He’s the ultimate “bad boy” that we chix are supposed to love. Hmmm.

Now, ask husband D if I’m one for lots of graphic violence and sadistic themes in movies. He’ll tell you I am not. In fact, I don’t even bother with horror films because 98% of the time there is someone being tortured, physically or psychologically, and I really can’t take that. The gore isn’t so much a problem as it is the other stuff. Bah. Life is short. I don’t need to spend 28% of my lifetime squirming in my chair. (Don’t ask me where I got 28%.)

So why Mr. Blonde? Why am I choosing the guy who plays out the most awful, disturbing scene in the film? I can not tell you precisely why. Maybe I am just a sucker for a handsome bad boy, and that’s all it is. Maybe it was the way he moved, dancing around the hostage he was terrifying at every turn, or the way he spoke as if he were simply styling the guy’s hair, or giving him skin care advice. Maybe it was Mr. Blonde’s sheer craziness, his being so removed from what he was actually doing that he conveyed some sort of mystery and otherworldliness.

Maybe it was that his character was clearly one of the signs that Quentin Tarantino was going to be a force to be reckoned with.

Ok, that’s all for now.

UPDATE: Jump here for the complete list.

In thinking over the hints I might leave you for my musical D.I.D., I’ve come up with a couple:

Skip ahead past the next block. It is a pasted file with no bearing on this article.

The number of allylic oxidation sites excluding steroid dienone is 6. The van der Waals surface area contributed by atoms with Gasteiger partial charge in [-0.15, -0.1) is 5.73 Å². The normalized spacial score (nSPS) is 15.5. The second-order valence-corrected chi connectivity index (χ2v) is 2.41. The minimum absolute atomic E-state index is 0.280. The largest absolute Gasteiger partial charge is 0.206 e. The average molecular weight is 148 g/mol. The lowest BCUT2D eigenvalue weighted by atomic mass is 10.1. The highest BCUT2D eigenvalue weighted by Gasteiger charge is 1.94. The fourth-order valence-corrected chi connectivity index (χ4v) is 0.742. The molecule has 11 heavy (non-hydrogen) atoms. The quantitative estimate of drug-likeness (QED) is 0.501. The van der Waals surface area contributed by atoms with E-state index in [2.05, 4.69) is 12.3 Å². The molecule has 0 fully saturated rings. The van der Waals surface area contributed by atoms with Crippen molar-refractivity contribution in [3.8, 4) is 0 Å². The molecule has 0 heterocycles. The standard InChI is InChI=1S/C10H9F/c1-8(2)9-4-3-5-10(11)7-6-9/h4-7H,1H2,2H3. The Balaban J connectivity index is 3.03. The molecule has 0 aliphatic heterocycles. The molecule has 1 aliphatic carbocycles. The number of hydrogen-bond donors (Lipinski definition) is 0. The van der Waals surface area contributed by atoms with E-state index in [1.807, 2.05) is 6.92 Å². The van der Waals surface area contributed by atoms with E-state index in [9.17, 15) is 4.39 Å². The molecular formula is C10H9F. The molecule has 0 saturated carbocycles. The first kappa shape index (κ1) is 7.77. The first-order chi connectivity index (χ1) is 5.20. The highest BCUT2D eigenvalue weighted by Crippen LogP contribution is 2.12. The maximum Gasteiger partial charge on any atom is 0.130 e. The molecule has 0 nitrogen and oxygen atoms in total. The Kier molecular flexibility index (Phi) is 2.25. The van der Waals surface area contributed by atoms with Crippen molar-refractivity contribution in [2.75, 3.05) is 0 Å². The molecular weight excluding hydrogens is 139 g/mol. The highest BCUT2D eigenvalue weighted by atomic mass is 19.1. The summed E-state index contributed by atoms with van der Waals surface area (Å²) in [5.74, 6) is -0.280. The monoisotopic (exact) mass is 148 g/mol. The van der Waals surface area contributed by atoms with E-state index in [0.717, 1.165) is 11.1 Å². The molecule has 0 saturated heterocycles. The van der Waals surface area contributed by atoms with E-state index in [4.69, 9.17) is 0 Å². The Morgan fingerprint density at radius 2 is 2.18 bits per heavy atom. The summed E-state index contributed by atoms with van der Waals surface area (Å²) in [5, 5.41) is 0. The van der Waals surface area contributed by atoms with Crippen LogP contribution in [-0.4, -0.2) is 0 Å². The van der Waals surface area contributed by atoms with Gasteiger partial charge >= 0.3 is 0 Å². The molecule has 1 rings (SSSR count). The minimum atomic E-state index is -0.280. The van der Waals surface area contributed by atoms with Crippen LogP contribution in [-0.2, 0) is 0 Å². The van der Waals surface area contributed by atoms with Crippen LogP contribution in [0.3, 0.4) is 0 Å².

1. It’s a ‘70s record.
2. It was punk before punk was invented.

Saturday, April 4, 2009

This Week's Classic Kids' Movie

I vacillated a bit on this one, but overall give it a thumbs up, and even have no qualms about putting it in the “classic kids’ movie” category. I do this because in some ways it’s the perfect kids’ movie, for the younger set in particular, and even with its blemishes and bumps it will stand the test of time.

Purists take issue with the “documentary” label given to Winged Migration (it was even nominated for an Oscar in 2001 in that category), since the filmmakers used birds trained (“imprinted”) from birth, so that they would fly undisturbed by equipment and crew, and since it was filmed over a period of four years and thus does not truly “document” a natural migration. There are also some segments that are CGI-enhanced.

That said: I’m no purist, and when you’re searching for something thoughtful, quiet, and artful for younger kids, something like watching birds being birds (several species are here, including geese, storks, and pelicans) -- from various angles and distances (both air and land/sea), up close and with unfettered views -- can be magical and very rewarding. I remember taking K to a theater to see this, he grumbled a bit thinking it was going to be boring (he was about eight years old, as headstrong as he is now), but he was entranced for the hour and a half.

The cinematography is stunning, and the whole “birds’ eye view” concept is what makes the film so special. Much of the film takes place right alongside birds as they are flying, and seeing them in motion where they can really be studied is a rare opportunity. There is very little dialogue, and occasional dramatic bits keep the viewer from dozing off or losing focus. These dramatic scenes might bother some smaller children, as they depict the perils and dangers of the real world (again, purists may ask, “Were these scenes set up? Are they real? Were any birds harmed for the purpose of the film?”): geese pick at polluted puddles of water, birds appear to be shot out of the sky by hunters, another bird gets stuck in industrial sludge. You get the drift.